Remember that during the initial lockdown, the Home Office did not hesitate to use drones to assist the authorities in enforcing the measures that were being imposed. Although these drones weren’t primarily useful, some of them were still roaming the streets of Paris to check that containment was being followed. These machines were equipped with cameras, which posed a confidentiality problem.
The drones used make it possible to clearly identify a person.
This week the CNIL returned to this event and decided to sanction the Ministry of the Interior. The National Commission on Informatics and Freedoms accuses the Ministry of Interior of using licensed surveillance drones with cameras. The CNIL then states that it is now strictly forbidden to use a drone until a perfect legal framework allows this practice. The Commission is therefore calling for the Interior Ministry to end the use of drones, also to monitor containment, while a regulation is in place or technology is used to prevent the identification of passers-by.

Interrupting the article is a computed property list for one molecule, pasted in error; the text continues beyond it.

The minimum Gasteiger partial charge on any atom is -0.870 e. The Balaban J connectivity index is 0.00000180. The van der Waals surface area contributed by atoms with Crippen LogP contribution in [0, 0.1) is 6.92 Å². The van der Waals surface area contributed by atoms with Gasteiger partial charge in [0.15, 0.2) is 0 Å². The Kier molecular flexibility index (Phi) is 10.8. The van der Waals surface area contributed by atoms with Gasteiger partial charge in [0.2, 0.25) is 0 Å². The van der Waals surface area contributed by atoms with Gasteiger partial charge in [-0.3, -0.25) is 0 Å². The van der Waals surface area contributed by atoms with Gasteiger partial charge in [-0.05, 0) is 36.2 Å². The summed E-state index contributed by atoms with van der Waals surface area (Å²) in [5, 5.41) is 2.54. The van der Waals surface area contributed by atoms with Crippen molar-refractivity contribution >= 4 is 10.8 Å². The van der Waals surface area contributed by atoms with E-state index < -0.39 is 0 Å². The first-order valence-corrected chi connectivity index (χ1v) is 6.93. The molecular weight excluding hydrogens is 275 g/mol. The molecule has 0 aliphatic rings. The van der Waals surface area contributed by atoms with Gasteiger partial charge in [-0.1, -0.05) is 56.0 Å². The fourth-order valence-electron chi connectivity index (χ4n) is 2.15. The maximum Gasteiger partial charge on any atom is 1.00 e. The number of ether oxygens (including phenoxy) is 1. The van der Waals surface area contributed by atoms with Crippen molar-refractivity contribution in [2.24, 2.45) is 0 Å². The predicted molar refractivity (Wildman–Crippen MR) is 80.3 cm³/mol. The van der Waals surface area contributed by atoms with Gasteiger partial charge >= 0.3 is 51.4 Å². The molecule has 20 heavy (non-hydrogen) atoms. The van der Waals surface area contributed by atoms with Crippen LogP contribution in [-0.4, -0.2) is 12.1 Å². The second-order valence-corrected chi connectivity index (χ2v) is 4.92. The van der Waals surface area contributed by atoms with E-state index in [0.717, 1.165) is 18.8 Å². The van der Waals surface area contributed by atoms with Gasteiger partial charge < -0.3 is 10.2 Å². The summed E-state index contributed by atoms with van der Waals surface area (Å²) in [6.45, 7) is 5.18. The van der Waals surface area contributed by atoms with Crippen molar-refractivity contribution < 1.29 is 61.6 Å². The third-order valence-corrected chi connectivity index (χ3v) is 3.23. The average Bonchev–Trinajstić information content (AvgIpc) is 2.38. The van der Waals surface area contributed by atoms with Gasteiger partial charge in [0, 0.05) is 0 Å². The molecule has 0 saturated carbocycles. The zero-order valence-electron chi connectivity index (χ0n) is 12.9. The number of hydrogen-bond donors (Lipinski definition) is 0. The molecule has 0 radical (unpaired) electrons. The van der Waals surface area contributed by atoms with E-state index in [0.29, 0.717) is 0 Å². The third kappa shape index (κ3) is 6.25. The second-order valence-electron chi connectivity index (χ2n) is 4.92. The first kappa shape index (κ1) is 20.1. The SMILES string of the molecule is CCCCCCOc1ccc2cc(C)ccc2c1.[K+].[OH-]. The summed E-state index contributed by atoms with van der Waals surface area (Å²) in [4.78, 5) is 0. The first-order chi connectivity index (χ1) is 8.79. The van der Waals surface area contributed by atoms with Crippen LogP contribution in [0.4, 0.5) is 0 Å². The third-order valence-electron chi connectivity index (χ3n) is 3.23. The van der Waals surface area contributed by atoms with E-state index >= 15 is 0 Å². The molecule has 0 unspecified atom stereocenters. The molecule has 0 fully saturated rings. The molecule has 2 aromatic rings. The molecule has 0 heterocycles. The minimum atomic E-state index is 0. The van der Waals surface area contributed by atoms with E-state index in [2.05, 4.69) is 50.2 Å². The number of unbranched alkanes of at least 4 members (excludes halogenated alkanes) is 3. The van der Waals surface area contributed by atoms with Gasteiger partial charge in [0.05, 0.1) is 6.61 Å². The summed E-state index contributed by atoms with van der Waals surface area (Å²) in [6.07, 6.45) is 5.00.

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“In July 2020, the CNIL visited the premises of the Paris police headquarters and had a test flight carried out with one of the drones used for the purposes mentioned above. On that occasion, she found that the people who were filmed with this type of device were likely identified. Taking the view that this processing of personal data was not based on any legal basis, the President of the CNIL decided to initiate sanctions proceedings against the Ministry. “ writes the CNIL in its report.
During the first detention, Paris was not the only city in France affected by this practice. The Ministry of the Interior has used drones in at least 15 metropolitan areas without anyone being able to oppose this data collection. It is impossible to determine whether this decision is linked to the arrival of a third party. However, the CNIL, which cannot fine the state, is content to ask the Interior Ministry.